Mr Sunak served Christmas dinner to servicemen and women at the Tapa military base.
He said he was sorry that they would be missing the festive period with their families at home and thanked them for their “sacrifice” and “extraordinary” service in a year in which the world has been rocked by Russia’s invasion of Ukraine.
Donning an apron, Mr Sunak ladled turkey and vegetables on to soldiers’ plates as his Estonian counterpart Kaja Kallas served pigs in blankets next to him.
In impromptu remarks to troops gathered in the canteen afterwards, he said: “What you do is extraordinary.
“I know you’re going to miss being with your family and friends over Christmas, and I’m sorry about that, but I appreciate your sacrifice, as does everyone else back home.
“The professionalism, the expertise, the intelligence that you bring to your job every single day and the enormous impact on the continent — it means that we can sleep safe at night, and the security and peace of mind is really something that we will never, ever take for granted.
“So, have a fantastic Christmas, thank you for everything.”
A look at the Nato military alliance — in pictures
Earlier, Mr Sunak spoke to military personnel including the King’s Royal Hussars, an armoured cavalry regiment.
The King’s Royal Hussars took over the rotating leading role in Nato’s enhanced forward presence multinational battlegroup in Estonia in the autumn.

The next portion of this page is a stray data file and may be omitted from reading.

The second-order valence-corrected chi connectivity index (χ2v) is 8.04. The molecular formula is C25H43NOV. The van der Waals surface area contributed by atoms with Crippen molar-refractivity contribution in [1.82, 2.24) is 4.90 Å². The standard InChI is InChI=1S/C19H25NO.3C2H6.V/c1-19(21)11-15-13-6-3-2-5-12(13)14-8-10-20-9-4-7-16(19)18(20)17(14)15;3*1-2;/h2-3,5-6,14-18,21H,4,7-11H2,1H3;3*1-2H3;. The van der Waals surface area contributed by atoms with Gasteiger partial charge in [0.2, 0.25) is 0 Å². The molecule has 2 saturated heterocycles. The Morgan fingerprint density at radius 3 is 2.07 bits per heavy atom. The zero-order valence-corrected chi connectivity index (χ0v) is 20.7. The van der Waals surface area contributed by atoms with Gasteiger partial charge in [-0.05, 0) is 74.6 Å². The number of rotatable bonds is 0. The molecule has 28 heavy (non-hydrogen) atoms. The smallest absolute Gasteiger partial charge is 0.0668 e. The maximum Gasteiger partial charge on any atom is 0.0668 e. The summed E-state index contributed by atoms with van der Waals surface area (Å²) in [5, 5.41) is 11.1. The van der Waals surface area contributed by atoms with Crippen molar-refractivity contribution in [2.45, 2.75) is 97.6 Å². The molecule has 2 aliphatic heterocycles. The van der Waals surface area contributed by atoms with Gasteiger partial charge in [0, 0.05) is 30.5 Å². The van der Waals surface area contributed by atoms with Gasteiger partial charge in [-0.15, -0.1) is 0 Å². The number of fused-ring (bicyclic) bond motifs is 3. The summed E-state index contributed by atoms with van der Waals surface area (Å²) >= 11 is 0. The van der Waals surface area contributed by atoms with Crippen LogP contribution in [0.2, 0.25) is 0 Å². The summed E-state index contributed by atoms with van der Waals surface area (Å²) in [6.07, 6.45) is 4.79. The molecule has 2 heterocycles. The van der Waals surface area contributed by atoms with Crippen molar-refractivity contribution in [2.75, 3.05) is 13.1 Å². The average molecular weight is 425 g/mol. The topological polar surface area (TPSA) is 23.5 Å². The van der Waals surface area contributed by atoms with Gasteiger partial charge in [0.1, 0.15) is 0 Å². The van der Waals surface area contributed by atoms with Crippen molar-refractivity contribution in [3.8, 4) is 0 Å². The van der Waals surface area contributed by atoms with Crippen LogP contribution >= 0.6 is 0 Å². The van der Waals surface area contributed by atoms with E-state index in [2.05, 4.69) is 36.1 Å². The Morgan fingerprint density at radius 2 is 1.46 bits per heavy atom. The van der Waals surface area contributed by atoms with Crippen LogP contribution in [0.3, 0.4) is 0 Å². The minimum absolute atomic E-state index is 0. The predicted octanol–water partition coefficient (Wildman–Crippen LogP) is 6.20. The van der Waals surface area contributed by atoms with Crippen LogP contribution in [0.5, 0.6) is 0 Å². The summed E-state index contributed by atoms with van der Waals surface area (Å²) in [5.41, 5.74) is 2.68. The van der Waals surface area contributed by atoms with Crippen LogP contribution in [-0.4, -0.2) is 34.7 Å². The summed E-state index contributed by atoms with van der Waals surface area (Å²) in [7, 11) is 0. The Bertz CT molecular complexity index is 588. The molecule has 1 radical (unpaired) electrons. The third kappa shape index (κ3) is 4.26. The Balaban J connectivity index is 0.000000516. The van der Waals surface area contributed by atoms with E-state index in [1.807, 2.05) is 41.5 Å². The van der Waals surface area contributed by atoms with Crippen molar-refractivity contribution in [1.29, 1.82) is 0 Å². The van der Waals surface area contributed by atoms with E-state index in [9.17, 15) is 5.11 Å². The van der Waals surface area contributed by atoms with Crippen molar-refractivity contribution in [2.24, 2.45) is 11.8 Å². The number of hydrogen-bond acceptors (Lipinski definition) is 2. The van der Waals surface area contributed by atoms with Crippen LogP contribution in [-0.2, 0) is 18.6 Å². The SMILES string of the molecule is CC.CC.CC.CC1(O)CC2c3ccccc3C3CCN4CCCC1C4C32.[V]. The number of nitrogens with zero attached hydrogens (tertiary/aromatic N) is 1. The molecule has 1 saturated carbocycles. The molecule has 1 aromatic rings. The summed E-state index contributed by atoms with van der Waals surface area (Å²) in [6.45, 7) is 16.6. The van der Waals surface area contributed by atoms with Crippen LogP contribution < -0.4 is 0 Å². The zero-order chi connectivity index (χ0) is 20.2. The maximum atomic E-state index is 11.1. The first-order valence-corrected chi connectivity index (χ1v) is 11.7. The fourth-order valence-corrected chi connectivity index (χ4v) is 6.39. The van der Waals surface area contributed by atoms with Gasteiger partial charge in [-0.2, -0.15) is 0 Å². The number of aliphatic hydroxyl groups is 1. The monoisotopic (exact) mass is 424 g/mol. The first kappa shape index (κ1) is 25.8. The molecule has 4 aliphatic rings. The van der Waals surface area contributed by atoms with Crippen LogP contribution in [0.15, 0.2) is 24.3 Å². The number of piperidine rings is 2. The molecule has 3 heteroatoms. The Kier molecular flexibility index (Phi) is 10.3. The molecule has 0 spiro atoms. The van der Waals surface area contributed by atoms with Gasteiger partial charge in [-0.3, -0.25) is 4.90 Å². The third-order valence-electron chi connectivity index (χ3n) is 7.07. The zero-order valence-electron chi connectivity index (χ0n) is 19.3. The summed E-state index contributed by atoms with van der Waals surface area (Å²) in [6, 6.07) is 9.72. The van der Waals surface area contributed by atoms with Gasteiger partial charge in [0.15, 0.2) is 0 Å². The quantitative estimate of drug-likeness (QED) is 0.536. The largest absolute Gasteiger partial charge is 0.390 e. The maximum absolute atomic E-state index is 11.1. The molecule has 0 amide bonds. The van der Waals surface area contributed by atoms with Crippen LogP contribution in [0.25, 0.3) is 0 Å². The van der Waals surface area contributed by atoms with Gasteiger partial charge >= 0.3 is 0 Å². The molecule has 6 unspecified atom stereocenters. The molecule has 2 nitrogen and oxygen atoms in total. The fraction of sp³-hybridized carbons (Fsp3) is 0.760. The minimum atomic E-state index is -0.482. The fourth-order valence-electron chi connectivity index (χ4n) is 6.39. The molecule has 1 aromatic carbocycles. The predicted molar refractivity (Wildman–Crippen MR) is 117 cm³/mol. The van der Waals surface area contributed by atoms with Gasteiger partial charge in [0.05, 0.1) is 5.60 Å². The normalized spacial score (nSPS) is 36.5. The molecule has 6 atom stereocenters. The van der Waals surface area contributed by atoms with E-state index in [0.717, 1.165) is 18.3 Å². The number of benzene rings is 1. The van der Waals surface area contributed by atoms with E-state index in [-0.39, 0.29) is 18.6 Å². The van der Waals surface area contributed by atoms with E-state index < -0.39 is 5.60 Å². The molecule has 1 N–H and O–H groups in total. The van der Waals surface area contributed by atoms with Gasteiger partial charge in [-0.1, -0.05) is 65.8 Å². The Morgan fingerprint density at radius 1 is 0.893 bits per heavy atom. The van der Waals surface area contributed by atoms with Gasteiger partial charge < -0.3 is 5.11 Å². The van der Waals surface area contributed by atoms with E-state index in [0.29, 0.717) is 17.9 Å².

Surrounded by an array of tanks in a vast hangar, the Prime Minister laughed and joked with the troops, commiserating with a French soldier over the World Cup final result.
More than 1,000 British armed forces personnel are deployed across Estonia and Poland as part of Operation Cabrit.
The UK doubled its presence in Estonia in response to the build-up of Russian forces near Ukraine earlier this year.
The footprint will be nearly halved next year as some forces are redeployed to other countries.
Challenged over the reduction by Estonian broadcasters, Mr Sunak stressed the UK’s continuing commitment to the nation’s security.
Putin 'planning for a long war' in Ukraine, says Nato chief — video
“What we are actually doing is increasing the capability of our presence here, increasing the lethality of it,” he said.
“We’re keeping other resources at readiness so they can be deployed here at a moment’s notice and we’re going to increase the amount of exercises that we do here in Estonia. You’ll see that next year when helicopters arrive.
“What I would say is we remain absolutely committed to Estonia, to the Nato forward presence we have here.”
Mr Sunak began his whistle-stop trip to the Baltic states in Riga, Latvia, earlier on Monday.
There, he called on fellow leaders of northern European nations to stand firm in their support for Ukraine at a summit of the Joint Expeditionary Force.